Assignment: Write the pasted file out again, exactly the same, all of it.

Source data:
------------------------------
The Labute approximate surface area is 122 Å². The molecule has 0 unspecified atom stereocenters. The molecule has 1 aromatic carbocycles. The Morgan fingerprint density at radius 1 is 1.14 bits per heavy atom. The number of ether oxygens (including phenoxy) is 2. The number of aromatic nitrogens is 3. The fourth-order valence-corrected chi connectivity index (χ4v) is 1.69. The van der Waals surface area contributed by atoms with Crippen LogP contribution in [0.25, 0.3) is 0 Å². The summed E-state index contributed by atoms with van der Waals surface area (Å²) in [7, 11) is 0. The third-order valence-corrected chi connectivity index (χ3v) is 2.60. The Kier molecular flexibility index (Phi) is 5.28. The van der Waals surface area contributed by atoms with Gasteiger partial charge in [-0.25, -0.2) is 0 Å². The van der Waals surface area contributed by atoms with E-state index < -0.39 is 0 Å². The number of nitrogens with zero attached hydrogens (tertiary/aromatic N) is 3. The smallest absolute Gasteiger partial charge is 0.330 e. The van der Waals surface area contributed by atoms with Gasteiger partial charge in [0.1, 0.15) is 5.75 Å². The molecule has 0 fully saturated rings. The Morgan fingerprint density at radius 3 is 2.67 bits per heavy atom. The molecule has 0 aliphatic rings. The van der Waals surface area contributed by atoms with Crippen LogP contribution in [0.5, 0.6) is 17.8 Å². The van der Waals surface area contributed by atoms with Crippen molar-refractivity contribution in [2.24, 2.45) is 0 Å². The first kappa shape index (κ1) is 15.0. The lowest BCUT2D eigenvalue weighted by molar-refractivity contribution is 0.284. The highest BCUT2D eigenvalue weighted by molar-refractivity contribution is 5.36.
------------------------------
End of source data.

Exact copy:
The Labute approximate surface area is 122 Å². The molecule has 0 unspecified atom stereocenters. The molecule has 1 aromatic carbocycles. The Morgan fingerprint density at radius 1 is 1.14 bits per heavy atom. The number of ether oxygens (including phenoxy) is 2. The number of aromatic nitrogens is 3. The fourth-order valence-corrected chi connectivity index (χ4v) is 1.69. The van der Waals surface area contributed by atoms with Crippen LogP contribution in [0.25, 0.3) is 0 Å². The summed E-state index contributed by atoms with van der Waals surface area (Å²) in [7, 11) is 0. The third-order valence-corrected chi connectivity index (χ3v) is 2.60. The Kier molecular flexibility index (Phi) is 5.28. The van der Waals surface area contributed by atoms with Gasteiger partial charge in [-0.25, -0.2) is 0 Å². The van der Waals surface area contributed by atoms with E-state index < -0.39 is 0 Å². The number of nitrogens with zero attached hydrogens (tertiary/aromatic N) is 3. The smallest absolute Gasteiger partial charge is 0.330 e. The van der Waals surface area contributed by atoms with Gasteiger partial charge in [0.1, 0.15) is 5.75 Å². The molecule has 0 fully saturated rings. The Morgan fingerprint density at radius 3 is 2.67 bits per heavy atom. The molecule has 0 aliphatic rings. The van der Waals surface area contributed by atoms with Crippen LogP contribution in [0.5, 0.6) is 17.8 Å². The van der Waals surface area contributed by atoms with Crippen molar-refractivity contribution in [2.24, 2.45) is 0 Å². The first kappa shape index (κ1) is 15.0. The lowest BCUT2D eigenvalue weighted by molar-refractivity contribution is 0.284. The highest BCUT2D eigenvalue weighted by molar-refractivity contribution is 5.36.